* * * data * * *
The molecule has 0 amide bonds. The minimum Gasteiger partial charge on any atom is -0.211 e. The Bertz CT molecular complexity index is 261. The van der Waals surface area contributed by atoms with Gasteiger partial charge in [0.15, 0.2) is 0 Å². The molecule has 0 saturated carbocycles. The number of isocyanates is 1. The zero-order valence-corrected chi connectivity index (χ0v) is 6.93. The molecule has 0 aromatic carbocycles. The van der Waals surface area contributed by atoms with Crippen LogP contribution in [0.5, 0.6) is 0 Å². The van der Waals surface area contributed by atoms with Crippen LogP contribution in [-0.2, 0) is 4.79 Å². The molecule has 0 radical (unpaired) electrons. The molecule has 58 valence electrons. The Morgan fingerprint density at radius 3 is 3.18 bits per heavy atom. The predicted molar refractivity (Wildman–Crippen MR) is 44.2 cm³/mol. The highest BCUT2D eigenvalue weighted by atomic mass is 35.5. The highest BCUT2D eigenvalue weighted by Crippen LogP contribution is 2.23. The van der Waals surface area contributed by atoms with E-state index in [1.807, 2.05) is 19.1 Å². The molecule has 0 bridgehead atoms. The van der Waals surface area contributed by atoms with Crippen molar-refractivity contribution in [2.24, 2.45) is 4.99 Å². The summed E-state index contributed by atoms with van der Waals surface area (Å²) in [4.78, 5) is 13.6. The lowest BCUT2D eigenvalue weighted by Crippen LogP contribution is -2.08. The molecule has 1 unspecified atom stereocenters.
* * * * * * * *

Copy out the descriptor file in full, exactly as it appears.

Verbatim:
The molecule has 0 amide bonds. The minimum Gasteiger partial charge on any atom is -0.211 e. The Bertz CT molecular complexity index is 261. The van der Waals surface area contributed by atoms with Gasteiger partial charge in [0.15, 0.2) is 0 Å². The molecule has 0 saturated carbocycles. The number of isocyanates is 1. The zero-order valence-corrected chi connectivity index (χ0v) is 6.93. The molecule has 0 aromatic carbocycles. The van der Waals surface area contributed by atoms with Crippen LogP contribution in [0.5, 0.6) is 0 Å². The van der Waals surface area contributed by atoms with Crippen LogP contribution in [-0.2, 0) is 4.79 Å². The molecule has 0 radical (unpaired) electrons. The molecule has 58 valence electrons. The Morgan fingerprint density at radius 3 is 3.18 bits per heavy atom. The predicted molar refractivity (Wildman–Crippen MR) is 44.2 cm³/mol. The highest BCUT2D eigenvalue weighted by atomic mass is 35.5. The highest BCUT2D eigenvalue weighted by Crippen LogP contribution is 2.23. The van der Waals surface area contributed by atoms with E-state index in [1.807, 2.05) is 19.1 Å². The molecule has 0 bridgehead atoms. The van der Waals surface area contributed by atoms with Crippen molar-refractivity contribution in [2.24, 2.45) is 4.99 Å². The summed E-state index contributed by atoms with van der Waals surface area (Å²) in [4.78, 5) is 13.6. The lowest BCUT2D eigenvalue weighted by Crippen LogP contribution is -2.08. The molecule has 1 unspecified atom stereocenters.